The manufacturing conundrum

04 October 2019

4 minute read

By Gerald Moser, London UK, Chief Market Strategist

As sustained trade tensions hit leading economies around the world, and some are close to recession, what is the best investment strategy in such conditions?

With persistent trade tensions and rising geopolitical risk, the outlook for the global economy could be better.

The latest manufacturing data have been disappointing, especially in Germany. The German economy is likely to experience a technical recession, or two consecutive quarters of contraction, this year.

Were we to witness a German recession, it would likely be very small and primarily reflect the higher weight exports represent in the economy compared with other developed countries.

Indeed, other areas of the economy, such as the consumer or construction, are actually holding up well, suggesting that the European Central Bank’s more dovish monetary policy is feeding through to the economy.

Trade contraction hits manufacturing

The collapse in manufacturing stems from the difficult trade environment. The latest data suggest that global trade contracted in the first seven months of the year, a development usually associated with a global recession.

However, the ongoing tension on the trade front is depressing exports more than usual. Away from the well-publicised US-China trade friction, there are other key export markets suffering trade strain, such as Japan and South Korea.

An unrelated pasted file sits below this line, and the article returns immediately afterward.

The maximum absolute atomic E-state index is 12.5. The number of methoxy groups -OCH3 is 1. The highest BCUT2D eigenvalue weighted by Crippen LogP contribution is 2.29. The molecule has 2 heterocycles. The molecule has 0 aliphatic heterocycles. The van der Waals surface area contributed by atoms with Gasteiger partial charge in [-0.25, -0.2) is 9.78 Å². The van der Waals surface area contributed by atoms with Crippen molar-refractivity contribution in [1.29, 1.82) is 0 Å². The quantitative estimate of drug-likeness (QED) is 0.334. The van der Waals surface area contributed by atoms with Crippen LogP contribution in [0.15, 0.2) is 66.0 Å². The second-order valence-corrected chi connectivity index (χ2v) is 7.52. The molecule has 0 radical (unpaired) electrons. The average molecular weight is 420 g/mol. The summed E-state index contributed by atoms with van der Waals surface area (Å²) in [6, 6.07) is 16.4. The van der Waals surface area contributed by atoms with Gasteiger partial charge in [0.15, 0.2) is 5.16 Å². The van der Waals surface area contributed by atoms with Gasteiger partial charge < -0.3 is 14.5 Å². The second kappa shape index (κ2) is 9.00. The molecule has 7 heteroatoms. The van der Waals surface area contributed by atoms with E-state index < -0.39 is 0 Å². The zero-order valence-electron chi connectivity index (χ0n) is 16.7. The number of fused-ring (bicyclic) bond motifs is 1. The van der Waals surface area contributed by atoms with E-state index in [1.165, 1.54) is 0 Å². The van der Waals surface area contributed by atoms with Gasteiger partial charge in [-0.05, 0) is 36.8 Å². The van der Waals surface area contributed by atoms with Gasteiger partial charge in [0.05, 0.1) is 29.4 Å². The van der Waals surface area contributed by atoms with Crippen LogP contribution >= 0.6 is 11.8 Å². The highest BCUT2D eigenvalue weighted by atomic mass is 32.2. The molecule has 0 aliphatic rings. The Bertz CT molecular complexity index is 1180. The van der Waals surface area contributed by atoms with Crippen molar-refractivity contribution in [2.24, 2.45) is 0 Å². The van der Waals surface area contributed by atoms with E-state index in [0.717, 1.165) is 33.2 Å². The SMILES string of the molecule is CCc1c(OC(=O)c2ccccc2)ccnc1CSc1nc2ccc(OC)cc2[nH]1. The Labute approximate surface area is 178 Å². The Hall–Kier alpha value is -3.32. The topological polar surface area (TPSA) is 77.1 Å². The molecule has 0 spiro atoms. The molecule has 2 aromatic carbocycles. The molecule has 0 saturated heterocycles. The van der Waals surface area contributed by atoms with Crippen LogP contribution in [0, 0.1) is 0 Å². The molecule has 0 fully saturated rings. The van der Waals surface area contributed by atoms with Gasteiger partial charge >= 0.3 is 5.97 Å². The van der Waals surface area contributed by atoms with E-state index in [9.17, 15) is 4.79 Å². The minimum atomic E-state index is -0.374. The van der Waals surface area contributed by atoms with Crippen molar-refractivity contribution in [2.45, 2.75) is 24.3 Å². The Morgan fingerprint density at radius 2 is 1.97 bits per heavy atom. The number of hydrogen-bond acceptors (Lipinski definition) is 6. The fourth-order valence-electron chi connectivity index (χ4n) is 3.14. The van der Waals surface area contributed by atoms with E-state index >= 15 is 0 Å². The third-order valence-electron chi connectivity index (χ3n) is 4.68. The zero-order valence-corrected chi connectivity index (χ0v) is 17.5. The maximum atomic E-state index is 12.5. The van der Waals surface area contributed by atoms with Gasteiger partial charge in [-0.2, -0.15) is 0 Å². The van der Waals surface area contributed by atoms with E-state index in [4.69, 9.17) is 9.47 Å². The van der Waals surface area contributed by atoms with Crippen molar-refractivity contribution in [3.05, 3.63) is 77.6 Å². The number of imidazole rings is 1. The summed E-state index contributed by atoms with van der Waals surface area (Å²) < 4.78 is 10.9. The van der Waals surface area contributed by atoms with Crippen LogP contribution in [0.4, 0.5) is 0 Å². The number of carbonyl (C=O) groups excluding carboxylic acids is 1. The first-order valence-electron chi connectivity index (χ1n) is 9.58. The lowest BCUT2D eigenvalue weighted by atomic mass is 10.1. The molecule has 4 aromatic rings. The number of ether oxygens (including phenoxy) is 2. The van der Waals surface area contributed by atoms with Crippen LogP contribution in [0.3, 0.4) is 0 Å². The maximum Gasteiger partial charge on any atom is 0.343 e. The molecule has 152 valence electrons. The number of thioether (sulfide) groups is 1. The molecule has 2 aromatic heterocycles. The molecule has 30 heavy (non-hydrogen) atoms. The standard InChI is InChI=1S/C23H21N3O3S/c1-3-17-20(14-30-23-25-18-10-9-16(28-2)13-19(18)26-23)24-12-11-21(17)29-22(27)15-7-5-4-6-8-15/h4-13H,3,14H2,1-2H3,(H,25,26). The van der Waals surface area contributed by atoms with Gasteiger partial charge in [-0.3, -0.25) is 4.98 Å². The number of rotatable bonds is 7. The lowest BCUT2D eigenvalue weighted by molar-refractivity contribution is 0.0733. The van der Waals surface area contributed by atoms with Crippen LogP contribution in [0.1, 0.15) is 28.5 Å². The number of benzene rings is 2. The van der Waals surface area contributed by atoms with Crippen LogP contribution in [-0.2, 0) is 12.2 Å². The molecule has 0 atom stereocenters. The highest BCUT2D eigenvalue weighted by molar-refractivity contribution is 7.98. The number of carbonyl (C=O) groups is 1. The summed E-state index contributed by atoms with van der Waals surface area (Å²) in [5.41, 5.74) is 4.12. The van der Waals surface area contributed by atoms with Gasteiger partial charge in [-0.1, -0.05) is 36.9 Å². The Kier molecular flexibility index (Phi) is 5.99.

Export growth impeded by global trade tensions


The ongoing Brexit process in Europe also creates unwarranted uncertainty. That uncertainty, resulting from geopolitical risks, hinders capital expenditure. Companies are postponing any expansion plans as the uncertain outlook in regards to tax and the supply chain prevents long-term planning.

While it is likely that we will see pockets of fiscal stimulus in 2020, we think that the global economy could avoid a recession in the next 12 months, even without stimulus, assuming trade tensions do not escalate.

Looking for less uncertainty

From an investment perspective, this means we prefer companies that offer stable cash flows and more predictable earnings. Those are often found in areas immune to the trade tensions and with exposure to thriving consumers.

While investment is lacklustre, there are pockets of strength around technology investment. This is one area where most companies cannot afford to stay idle and this is reflected in the demand for strong technological products, such as the cloud and software. Companies exposed to that trend typically also display stable cash flows.

In fixed income, our preference remains emerging market (EM) sovereign debt. While growth remains more robust in EM compared to the advanced economies, the dovish tilt of the US Federal Reserve or the European Central Bank allows EM central banks to ease monetary conditions as well. This creates a positive effect as returns are coming both from attractive yields as well as rising prices.


Market Perspectives October 2019

Barclays Private Bank investment experts highlight our key investment themes. They show how security selection and a bias to quality companies can provide the yield and outperformance needed at a time when it may be tougher to produce positive returns.


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